On Brazil's free kick toward the end of the first half, World Cup viewers got their first look at one of this tournament's new wrinkles: A can of vanishing spray used by referees to mark off the distance defenders must stand from the ball.

After counting off the 10 yards from the ball, the referee lays down a line of the water-based foam—all the better to keep those 10 yards from turning into seven or eight as defenders press forward. The foam will completely vanish from the pitch in about a minute.

"It's a vital tool for ensuring that the rule is observed," said Howard Webb, who believes the strict enforcement of the 10-yard zone could lead to more goals.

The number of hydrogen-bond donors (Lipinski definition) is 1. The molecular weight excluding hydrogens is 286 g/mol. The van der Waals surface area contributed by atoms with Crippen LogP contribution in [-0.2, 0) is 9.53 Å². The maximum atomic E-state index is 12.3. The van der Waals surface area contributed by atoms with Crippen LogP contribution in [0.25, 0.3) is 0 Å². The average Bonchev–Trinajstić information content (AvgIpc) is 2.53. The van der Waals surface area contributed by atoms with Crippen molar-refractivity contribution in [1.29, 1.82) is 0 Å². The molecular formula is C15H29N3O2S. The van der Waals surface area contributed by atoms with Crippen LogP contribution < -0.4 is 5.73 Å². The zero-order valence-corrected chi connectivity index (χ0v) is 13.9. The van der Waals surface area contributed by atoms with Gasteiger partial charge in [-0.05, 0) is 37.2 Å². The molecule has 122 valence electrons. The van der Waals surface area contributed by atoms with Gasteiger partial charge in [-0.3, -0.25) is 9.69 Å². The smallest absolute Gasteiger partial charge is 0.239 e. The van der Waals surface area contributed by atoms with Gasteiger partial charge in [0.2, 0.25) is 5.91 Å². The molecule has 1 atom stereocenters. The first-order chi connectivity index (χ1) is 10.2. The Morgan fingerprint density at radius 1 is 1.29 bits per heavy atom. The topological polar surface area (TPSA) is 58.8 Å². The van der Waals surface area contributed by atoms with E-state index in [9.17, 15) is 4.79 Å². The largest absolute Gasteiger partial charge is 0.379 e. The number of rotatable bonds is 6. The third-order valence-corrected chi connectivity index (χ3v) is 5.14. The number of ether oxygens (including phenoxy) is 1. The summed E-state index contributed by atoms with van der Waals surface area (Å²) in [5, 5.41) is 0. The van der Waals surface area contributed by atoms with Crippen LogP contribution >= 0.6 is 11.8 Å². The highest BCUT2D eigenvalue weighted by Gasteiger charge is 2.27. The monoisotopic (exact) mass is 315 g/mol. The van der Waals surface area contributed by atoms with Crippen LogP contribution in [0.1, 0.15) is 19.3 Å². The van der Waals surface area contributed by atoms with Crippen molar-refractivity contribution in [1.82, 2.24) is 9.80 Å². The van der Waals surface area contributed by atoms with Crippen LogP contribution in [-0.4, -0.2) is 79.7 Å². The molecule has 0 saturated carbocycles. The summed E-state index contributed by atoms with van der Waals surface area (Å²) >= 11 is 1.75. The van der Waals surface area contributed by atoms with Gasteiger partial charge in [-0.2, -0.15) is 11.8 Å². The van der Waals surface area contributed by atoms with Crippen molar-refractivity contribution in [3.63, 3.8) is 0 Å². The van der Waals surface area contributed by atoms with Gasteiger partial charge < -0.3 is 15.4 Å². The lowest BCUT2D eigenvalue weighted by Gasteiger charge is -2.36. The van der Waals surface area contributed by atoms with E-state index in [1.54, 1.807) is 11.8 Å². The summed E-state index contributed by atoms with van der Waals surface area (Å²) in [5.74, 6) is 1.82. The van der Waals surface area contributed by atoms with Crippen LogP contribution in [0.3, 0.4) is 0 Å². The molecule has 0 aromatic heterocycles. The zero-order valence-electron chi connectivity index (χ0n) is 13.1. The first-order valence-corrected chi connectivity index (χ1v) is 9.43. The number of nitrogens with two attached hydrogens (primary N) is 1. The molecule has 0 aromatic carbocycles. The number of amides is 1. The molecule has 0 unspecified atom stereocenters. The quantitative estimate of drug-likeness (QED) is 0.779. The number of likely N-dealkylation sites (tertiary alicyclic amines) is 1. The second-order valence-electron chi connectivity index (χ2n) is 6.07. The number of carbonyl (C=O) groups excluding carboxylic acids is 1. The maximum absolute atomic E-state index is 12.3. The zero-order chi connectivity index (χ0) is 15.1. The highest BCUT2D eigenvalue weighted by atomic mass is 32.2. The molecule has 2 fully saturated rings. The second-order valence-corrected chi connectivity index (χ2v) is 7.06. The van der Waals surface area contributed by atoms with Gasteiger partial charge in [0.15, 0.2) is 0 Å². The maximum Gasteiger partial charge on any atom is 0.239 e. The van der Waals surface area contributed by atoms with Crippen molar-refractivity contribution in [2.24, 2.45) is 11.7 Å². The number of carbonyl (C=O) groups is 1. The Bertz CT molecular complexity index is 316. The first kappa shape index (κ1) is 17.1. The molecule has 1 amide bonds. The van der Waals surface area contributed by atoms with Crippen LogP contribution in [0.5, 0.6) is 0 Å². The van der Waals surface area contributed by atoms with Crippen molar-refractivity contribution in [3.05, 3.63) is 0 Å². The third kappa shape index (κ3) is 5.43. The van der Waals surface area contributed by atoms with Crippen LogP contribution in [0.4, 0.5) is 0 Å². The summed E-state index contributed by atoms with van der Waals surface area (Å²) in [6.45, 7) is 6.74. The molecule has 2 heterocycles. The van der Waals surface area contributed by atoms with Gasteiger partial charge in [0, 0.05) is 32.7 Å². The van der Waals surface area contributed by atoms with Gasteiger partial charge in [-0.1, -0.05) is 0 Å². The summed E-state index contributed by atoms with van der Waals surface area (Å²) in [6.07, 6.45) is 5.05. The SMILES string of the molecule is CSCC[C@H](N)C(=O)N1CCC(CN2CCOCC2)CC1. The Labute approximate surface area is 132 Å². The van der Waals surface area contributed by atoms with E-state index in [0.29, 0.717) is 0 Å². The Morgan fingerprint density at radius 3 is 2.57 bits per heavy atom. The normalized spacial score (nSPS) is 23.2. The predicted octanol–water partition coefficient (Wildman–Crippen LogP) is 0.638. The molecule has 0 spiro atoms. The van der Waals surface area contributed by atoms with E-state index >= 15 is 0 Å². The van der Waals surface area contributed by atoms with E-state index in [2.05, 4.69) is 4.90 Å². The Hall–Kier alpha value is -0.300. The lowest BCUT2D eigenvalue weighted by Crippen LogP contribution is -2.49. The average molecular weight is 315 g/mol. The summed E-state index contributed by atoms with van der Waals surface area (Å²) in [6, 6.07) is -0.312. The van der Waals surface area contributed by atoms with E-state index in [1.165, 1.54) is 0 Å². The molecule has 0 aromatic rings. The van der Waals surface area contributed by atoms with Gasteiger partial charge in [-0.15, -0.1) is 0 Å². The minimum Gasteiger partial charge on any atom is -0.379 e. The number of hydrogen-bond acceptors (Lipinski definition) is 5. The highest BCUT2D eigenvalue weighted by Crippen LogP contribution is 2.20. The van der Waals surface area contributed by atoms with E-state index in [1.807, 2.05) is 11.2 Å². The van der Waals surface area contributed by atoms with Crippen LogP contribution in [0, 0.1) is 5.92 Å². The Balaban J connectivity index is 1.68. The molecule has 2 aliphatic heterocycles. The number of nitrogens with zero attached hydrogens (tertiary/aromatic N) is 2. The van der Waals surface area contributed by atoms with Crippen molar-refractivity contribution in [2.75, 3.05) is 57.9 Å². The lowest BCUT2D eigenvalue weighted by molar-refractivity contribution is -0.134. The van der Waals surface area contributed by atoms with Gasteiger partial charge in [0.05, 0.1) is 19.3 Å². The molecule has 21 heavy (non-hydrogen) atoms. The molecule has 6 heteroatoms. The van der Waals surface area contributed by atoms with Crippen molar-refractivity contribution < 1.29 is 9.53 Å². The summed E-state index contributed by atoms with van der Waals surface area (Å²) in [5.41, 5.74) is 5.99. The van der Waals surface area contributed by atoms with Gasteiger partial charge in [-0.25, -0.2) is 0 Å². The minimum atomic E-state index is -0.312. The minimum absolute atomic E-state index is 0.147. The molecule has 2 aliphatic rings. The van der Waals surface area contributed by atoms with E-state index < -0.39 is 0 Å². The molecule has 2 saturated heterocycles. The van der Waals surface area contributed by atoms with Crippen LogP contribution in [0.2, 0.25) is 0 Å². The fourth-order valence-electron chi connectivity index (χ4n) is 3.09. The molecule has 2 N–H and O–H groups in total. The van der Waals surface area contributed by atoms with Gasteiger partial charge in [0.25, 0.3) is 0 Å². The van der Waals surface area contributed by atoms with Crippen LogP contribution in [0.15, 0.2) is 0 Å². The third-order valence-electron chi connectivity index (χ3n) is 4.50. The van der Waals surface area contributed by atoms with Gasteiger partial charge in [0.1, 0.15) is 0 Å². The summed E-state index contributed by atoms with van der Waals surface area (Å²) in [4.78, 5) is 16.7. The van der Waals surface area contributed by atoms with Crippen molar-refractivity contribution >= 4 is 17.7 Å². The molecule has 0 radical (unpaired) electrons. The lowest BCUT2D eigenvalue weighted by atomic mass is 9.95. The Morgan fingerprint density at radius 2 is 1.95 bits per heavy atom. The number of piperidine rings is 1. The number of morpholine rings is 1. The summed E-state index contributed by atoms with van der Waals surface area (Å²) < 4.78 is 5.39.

Sam Borden at the New York Times gave us the heads-up on the foam yesterday, which has existed in one form or another for more than 20 years, but didn't see regular usage until a modern formulation began being used in domestic leagues, including America's and Brazil's, a few years ago. After test runs at last year's Under-20 World Cup and this winter's Club World Cup, it'll be a standard part of the referee's arsenal at this tournament.

There are no drawbacks. And all the opportunity in the world for a little physical comedy:

What's Up With That Spray The Referee Used On Brazil's Free Kick?